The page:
Though not the main focus, George Osbourne’s budget and speech will have implications for UK property investors. Our experts look at the government’s policy movements and the Chancellor’s pledges that together shape the investment climate for 2015 and beyond.
- Stimulating demand without tackling supply
- Financial migration from pensions to property
- A boost for regional locations
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While today’s budget largely focused on sweetening nationals – particularly low income families and pensioners – in the lead up to a general election that is just 7 weeks away, it has also provided some encouragement for the UK property investor.
The general health of the economy affects every element of business and George Osbourne has promised in his budget speech to relieve austerity. This may well have been facilitated more by tumbling oil prices than anything else, but it is nevertheless predicted that economic growth will sit at around 2.5% in 2015.
Stimulating demand without tackling supply
Property investors could also stand to profit from the Help to Buy ISA – a standard-bearing element of the budget and something that the government was somehow able to keep secret from the media before the announcement.
Through this initiative, the government will subsidise the property purchasing deposits of first-time house buyers. This will mean that more people will be looking to purchase property and this increased activity is likely to increase prices.
Ironically, this may drive some people out of the market, but such investors could find sanctity in alternative investment options, like car parks, hotels or student property, where the prices are considerably lower than residential properties.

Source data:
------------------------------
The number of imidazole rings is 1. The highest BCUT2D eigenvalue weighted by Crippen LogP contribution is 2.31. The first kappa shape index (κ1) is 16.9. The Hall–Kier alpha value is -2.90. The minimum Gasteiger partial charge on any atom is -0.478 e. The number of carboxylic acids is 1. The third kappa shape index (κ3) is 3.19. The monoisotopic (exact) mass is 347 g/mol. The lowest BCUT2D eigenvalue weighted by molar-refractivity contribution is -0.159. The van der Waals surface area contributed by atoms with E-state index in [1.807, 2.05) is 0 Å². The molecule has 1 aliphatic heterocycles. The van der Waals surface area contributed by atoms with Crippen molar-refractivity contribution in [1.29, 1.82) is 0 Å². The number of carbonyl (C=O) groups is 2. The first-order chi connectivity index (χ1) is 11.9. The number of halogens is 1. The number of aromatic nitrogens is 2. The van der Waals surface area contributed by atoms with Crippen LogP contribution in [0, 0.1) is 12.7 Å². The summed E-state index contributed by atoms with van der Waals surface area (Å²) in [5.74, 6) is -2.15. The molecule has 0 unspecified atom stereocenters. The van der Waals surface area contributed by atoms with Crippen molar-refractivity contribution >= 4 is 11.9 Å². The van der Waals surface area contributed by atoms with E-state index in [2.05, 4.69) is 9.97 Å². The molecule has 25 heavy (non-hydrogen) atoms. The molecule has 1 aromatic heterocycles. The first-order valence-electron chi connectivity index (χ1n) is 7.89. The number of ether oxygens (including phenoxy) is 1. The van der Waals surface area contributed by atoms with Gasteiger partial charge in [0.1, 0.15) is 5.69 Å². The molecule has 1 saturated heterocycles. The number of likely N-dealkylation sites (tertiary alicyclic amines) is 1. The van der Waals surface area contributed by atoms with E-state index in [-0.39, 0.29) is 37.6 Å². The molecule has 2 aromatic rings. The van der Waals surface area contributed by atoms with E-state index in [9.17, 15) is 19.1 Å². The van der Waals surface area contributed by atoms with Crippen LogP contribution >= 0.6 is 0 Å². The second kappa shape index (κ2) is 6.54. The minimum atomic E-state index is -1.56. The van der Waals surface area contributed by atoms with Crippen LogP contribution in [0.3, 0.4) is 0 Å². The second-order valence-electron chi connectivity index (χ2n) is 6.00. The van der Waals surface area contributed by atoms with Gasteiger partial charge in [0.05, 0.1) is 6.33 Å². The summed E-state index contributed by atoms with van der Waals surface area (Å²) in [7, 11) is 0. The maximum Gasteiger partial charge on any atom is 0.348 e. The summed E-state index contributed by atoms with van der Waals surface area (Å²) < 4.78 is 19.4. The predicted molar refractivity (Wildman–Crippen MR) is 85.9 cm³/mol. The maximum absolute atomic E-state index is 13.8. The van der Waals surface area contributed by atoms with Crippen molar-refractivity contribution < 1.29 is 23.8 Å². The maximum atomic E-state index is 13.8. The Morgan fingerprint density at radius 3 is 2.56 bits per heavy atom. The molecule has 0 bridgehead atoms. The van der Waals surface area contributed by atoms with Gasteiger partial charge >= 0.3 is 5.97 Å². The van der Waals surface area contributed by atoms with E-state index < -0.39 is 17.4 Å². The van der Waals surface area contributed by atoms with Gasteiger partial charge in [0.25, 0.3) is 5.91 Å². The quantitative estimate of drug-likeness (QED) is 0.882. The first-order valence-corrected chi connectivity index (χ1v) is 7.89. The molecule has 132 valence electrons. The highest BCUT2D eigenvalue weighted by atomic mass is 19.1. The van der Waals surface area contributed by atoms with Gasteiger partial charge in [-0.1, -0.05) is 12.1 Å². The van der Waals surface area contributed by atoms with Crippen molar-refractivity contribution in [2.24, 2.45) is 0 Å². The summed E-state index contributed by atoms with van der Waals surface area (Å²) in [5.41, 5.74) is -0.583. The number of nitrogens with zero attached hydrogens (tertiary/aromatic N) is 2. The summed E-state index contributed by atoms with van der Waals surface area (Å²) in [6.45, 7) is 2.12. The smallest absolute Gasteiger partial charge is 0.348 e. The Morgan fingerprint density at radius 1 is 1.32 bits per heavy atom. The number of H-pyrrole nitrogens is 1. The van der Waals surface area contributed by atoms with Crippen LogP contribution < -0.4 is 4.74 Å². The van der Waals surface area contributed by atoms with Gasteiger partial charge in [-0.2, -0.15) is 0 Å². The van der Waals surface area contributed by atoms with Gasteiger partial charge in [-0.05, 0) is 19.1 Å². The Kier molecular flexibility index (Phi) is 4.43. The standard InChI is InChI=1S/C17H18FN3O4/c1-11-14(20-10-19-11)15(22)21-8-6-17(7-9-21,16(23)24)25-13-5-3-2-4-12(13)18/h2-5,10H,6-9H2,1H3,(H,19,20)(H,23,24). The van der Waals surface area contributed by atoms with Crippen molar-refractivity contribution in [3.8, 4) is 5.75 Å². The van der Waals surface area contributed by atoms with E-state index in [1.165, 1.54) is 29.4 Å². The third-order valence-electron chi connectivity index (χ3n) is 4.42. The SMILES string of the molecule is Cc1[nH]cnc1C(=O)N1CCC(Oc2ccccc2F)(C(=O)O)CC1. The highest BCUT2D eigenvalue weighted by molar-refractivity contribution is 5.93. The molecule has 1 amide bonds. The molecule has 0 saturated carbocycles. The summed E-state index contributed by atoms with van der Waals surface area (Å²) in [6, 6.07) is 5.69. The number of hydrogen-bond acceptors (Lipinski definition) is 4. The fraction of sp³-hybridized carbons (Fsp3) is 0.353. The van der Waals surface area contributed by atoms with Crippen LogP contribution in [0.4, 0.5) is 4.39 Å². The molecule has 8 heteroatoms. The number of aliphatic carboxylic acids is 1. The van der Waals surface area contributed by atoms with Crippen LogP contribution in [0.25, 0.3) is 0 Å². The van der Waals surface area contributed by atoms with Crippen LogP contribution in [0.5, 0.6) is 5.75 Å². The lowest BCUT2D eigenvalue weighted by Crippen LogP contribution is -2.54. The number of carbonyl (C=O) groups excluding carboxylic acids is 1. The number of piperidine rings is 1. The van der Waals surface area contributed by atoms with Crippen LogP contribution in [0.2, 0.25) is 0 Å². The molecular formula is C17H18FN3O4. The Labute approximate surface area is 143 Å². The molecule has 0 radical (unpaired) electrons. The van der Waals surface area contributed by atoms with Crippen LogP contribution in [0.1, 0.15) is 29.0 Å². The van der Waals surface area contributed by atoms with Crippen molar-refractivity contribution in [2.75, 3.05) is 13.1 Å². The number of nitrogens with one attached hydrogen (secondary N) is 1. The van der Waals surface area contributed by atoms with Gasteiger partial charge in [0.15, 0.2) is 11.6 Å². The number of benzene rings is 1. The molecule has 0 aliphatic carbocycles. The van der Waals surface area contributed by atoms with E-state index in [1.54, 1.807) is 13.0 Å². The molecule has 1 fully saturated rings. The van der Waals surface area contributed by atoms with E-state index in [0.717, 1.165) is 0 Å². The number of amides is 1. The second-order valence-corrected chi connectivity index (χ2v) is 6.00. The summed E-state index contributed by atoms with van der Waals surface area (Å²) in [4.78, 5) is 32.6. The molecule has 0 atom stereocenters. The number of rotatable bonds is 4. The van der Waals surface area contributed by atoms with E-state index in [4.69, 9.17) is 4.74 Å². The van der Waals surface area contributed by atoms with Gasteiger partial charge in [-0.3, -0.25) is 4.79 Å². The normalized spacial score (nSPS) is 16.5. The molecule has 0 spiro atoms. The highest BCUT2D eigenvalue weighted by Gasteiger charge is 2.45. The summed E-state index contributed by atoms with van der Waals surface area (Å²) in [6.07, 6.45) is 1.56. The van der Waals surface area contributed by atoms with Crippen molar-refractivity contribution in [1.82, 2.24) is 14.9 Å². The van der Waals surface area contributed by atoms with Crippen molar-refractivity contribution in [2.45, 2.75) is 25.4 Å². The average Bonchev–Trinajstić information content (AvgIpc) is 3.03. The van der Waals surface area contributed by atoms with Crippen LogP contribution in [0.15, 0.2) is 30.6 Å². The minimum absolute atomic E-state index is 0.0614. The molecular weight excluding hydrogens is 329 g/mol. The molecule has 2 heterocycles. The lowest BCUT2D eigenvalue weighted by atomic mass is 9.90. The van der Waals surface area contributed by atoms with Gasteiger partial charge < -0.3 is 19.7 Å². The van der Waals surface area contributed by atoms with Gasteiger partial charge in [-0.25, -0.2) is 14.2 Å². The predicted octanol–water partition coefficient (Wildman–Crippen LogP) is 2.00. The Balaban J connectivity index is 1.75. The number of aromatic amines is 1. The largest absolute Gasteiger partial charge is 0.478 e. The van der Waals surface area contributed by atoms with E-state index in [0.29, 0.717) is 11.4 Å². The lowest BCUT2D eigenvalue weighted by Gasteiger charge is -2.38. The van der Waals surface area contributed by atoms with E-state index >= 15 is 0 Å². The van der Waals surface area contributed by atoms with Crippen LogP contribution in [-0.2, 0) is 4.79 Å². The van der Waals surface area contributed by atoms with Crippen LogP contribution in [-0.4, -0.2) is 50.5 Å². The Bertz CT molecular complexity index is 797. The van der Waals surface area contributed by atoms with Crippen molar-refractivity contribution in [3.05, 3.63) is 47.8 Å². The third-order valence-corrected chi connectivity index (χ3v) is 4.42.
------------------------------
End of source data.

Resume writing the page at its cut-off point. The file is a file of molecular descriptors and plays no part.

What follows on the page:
Financial migration from pensions to property
The predictions made about economic growth are based upon increased consumer spending – something that will be facilitated by the Chancellor’s plans to allow pension savings to be freed up. However, many will use this financial freedom to invest in high yielding long-term investments more profitable than pensions.
Student property has been garnering praise as a profitable alternative. As such, this move by the government could well see investment in this popular UK investment sector increasing.
Given the focus of Osbourne’s budget speech, property investors will be buoyed by news that the government will potentially be jettisoning loan books. This will increase pressure on the mortgage industry and individuals alike. As alternative commercial property investments usually function without mortgages, this could well increase interest in these sectors, particularly given the media attention student property has been receiving after successive record-breaking years for the sector.
Critics of the budget have been quick to point out that it overlooks the necessity to catalyse the commercial and residential property investment markets. This could well be a deliberate move, since these investments have generally performed considerably better than the economy at large and the government could focus on more pressing matters.
There was, however, also no pledge to address the critical undersupply of properties through stimulation of the construction sector. This is another indicator that house prices are likely to rise, meaning that investors can expect strong capital growth in 2015.
A boost for regional locations
It is also interesting to see the government’s continued initiative to boost regional property markets. The City Deals, Enterprise Zones and business rate retention will all help stimulate more property investments outside London and across the UK. This will be a boost to locations like Leicester, Loughborough and Preston, which can rely on promised government investment throughout their various large-scale city redevelopment cycles.
For commercial property, there was a boost with a pledge to tackle the much-maligned tax on commercial property, and another to increase the tax allowances on investments. This will increase confidence and investment. Also, confirmation that non-residents will have to pay capital gains tax on resale of residential property removes some appeal of this asset form, meaning that overseas investors could turn their gaze more to commercial property sectors.